Strategy Pattern using Lambda Expressions in Java 8

Strategy Pattern is one of the patterns from the Design Patterns : Elements of Reusable Object book. The intent of the strategy pattern as stated in the book is:

Define a family of algorithms, encapsulate each one, and make them interchangeable. Strategy lets the algorithm vary independently from clients that use it.

In this post I would like to give an example or two on strategy pattern and then rewrite the same example using lambda expressions to be introduced in Java 8.

Strategy Pattern: An example

Consider an interface declaring the strategy:

interface Strategy{
  public void performTask();
}

Consider two implementations of this strategy:

class LazyStratgey implements Strategy{

  @Override
  public void performTask() {
    System.out.println("Perform task a day before deadline!");
  }
  
}

class ActiveStratgey implements Strategy{

  @Override
  public void performTask() {
    System.out.println("Perform task now!");
  }
  
}

The above strategies are naive and I have kept it simple to help readers grasp it quickly. And lets see these strategies in action:

public class StartegyPatternOldWay {

  public static void main(String[] args) {

    List<Strategy> strategies = 
        Arrays.asList(
          new LazyStratgey(), 
          new ActiveStratgey()
        );
                      
    for(Strategy stg : strategies){
      stg.performTask();
    }
  }
}

The output for the above is:

Perform task a day before deadline!
Perform task now!

Strategy Pattern: An example with Lambda expressions

Lets look at the same example using Lambda expressions. For this we will retain our Strategy interface, but we need not create different implementation of the interface, instead we make use of lambda expressions to create different implementations of the strategy. The below code shows it in action:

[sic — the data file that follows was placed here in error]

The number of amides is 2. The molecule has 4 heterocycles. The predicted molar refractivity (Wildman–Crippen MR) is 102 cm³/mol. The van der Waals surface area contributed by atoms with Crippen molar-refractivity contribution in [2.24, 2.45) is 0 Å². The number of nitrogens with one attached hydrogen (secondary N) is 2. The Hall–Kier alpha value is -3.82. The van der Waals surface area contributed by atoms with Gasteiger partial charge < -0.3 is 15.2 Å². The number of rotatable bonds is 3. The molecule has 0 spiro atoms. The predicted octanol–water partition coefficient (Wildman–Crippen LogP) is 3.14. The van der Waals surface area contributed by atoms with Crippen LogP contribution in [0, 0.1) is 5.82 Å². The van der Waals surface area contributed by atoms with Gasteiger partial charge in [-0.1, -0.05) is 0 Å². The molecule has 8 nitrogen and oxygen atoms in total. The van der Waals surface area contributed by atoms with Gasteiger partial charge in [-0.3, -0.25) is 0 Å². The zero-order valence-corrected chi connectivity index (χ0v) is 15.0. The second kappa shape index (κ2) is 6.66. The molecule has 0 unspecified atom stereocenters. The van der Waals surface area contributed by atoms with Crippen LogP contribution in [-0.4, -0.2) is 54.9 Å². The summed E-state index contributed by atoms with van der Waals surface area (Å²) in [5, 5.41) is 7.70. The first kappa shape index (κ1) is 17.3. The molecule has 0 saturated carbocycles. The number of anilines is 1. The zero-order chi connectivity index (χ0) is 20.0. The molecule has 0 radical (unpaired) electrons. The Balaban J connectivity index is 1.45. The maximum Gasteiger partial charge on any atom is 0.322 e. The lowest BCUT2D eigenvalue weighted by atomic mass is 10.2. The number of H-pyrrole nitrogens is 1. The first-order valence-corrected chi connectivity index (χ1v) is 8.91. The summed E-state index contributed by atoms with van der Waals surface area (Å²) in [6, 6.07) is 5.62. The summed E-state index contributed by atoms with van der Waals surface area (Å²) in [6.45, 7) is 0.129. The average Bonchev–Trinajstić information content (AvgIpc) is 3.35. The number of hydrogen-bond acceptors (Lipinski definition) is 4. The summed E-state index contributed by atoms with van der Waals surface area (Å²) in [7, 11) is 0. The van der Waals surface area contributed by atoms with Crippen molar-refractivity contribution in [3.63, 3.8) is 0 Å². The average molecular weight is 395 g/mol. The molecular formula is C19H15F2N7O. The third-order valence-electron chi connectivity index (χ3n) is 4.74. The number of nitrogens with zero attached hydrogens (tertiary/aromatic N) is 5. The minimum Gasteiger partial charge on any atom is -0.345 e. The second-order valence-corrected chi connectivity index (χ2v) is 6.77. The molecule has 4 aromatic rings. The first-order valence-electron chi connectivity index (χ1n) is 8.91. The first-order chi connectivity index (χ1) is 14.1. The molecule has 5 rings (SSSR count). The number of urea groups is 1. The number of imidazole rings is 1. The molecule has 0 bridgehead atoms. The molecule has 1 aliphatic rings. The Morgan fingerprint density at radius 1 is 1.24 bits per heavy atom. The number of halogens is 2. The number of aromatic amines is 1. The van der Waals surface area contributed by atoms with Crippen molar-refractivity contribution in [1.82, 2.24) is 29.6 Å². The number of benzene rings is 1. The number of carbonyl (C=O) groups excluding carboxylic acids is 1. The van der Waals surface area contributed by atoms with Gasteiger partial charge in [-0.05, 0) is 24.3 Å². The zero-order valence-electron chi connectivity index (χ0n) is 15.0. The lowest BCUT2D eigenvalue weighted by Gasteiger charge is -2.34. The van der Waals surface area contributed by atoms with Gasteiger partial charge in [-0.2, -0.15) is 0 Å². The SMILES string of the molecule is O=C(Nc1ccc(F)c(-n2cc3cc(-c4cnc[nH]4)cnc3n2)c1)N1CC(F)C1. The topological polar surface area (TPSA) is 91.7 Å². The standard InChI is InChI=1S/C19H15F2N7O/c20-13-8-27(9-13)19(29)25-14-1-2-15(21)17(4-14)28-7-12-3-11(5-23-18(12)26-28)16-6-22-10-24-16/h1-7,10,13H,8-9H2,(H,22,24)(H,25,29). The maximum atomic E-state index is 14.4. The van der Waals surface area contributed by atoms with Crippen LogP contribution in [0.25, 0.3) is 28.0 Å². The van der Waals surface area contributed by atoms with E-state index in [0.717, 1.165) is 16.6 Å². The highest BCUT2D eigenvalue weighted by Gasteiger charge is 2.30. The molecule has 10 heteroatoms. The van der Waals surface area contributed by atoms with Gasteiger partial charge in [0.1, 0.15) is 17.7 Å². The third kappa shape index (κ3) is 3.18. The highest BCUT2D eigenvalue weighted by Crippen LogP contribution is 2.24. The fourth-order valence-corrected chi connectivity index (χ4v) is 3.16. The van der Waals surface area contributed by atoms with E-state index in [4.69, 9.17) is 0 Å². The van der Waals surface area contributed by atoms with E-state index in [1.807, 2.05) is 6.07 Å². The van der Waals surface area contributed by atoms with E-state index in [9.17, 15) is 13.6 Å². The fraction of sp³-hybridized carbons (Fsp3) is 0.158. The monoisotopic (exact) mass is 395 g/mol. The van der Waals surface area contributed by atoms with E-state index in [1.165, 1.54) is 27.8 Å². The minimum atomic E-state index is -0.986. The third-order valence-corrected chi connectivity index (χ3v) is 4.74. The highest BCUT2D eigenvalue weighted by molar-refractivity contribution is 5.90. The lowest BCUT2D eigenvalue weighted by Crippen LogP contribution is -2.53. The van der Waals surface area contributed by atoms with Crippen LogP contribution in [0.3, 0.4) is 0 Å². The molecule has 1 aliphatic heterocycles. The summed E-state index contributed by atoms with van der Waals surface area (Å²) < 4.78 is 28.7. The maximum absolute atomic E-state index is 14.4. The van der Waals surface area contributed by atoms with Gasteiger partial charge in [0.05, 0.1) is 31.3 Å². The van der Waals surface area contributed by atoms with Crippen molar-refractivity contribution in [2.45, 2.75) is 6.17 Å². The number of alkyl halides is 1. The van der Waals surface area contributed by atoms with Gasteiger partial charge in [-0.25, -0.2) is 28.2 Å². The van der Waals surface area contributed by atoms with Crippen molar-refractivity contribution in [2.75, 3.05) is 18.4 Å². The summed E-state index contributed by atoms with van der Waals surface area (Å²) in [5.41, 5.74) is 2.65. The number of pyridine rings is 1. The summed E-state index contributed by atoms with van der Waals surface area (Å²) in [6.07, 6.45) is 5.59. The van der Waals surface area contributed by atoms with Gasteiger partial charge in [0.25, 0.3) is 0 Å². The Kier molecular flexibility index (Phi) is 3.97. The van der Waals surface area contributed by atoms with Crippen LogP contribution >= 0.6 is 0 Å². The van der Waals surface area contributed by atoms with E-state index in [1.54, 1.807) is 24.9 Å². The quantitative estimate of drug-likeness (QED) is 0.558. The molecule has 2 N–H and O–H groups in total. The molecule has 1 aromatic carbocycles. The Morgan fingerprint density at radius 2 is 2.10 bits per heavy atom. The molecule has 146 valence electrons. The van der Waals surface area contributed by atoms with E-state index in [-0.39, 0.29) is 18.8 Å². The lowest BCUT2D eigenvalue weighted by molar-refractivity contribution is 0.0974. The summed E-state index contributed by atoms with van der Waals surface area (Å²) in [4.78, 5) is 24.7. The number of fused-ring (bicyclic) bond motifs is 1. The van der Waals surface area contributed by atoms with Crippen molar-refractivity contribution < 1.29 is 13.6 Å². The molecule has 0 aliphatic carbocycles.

import java.util.Arrays;
import java.util.List;

public class StrategyPatternOnSteroids {
  public static void main(String[] args) {
      
    System.out.println("Strategy pattern on Steroids");
    
    List<Strategy> strategies = 
      Arrays.asList(
        () -> {System.out.println("Perform task a day before deadline!");},
        () -> {System.out.println("Perform task now!");}
      );
    
    strategies.forEach((elem) -> elem.performTask());
  }
  
}

The output for the above is:

Strategy pattern on Steroids
Perform task a day before deadline!
Perform task now!

In the example using lambda expression, we avoided the use of class declaration for different strategies implementation and instead made use of the lambda expressions.

Strategy Pattern: Another Example

This example is inspired from Neal Ford’s article on IBM Developer works: Functional Design Pattern-1. The idea of the example is exactly similar, but Neal Ford uses Scala and I am using Java for the same with a few changes in the naming conventions.

Lets look at an interface Computation which also declares a generic type T apart from a method compute which takes in two parameters.

interface Computation<T> {

  public T compute(T n, T m);
}

We can have different implementations of the computation like: IntSum – which returns the sum of two integers, IntDifference – which returns the difference of two integers and IntProduct – which returns the product of two integers.

class IntSum implements Computation<Integer> {

  @Override
  public Integer compute(Integer n, Integer m) {
    return n + m;
  }

}

class IntProduct implements Computation<Integer> {

  @Override
  public Integer compute(Integer n, Integer m) {
    return n * m;
  }
}

class IntDifference implements Computation<Integer> {

  @Override
  public Integer compute(Integer n, Integer m) {
    return n - m;
  }
}

Now lets look at these strategies in action in the below code:

public class AnotherStrategyPattern {

  public static void main(String[] args) {
  
    List<Computation> computations = 
        Arrays.asList(
          new IntSum(), 
          new IntDifference(), 
          new IntProduct()
        );
    
    for (Computation comp : computations) {
      System.out.println(comp.compute(10, 4));
    }
  }
}

The output for the above is:

14
6
40

Strategy Pattern: Another Example with lambda expressions